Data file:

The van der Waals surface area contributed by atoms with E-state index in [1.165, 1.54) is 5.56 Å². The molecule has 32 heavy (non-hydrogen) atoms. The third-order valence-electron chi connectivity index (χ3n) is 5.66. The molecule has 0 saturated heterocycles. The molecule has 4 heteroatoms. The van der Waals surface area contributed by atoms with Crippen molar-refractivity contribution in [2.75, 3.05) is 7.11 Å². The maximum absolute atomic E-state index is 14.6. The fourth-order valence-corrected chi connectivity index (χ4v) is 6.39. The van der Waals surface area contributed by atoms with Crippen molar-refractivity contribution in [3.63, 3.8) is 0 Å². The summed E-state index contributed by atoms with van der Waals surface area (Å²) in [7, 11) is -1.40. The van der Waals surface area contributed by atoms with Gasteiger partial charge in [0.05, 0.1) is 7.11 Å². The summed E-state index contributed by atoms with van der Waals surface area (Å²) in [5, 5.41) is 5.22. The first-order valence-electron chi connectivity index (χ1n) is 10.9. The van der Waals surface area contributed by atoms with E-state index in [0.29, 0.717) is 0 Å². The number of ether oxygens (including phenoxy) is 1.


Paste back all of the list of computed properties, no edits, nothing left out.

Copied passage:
The van der Waals surface area contributed by atoms with E-state index in [1.165, 1.54) is 5.56 Å². The molecule has 32 heavy (non-hydrogen) atoms. The third-order valence-electron chi connectivity index (χ3n) is 5.66. The molecule has 0 saturated heterocycles. The molecule has 4 heteroatoms. The van der Waals surface area contributed by atoms with Crippen molar-refractivity contribution in [2.75, 3.05) is 7.11 Å². The maximum absolute atomic E-state index is 14.6. The fourth-order valence-corrected chi connectivity index (χ4v) is 6.39. The van der Waals surface area contributed by atoms with Crippen molar-refractivity contribution in [3.63, 3.8) is 0 Å². The summed E-state index contributed by atoms with van der Waals surface area (Å²) in [7, 11) is -1.40. The van der Waals surface area contributed by atoms with Gasteiger partial charge in [0.05, 0.1) is 7.11 Å². The summed E-state index contributed by atoms with van der Waals surface area (Å²) in [5, 5.41) is 5.22. The first-order valence-electron chi connectivity index (χ1n) is 10.9. The van der Waals surface area contributed by atoms with E-state index in [0.29, 0.717) is 0 Å². The number of ether oxygens (including phenoxy) is 1.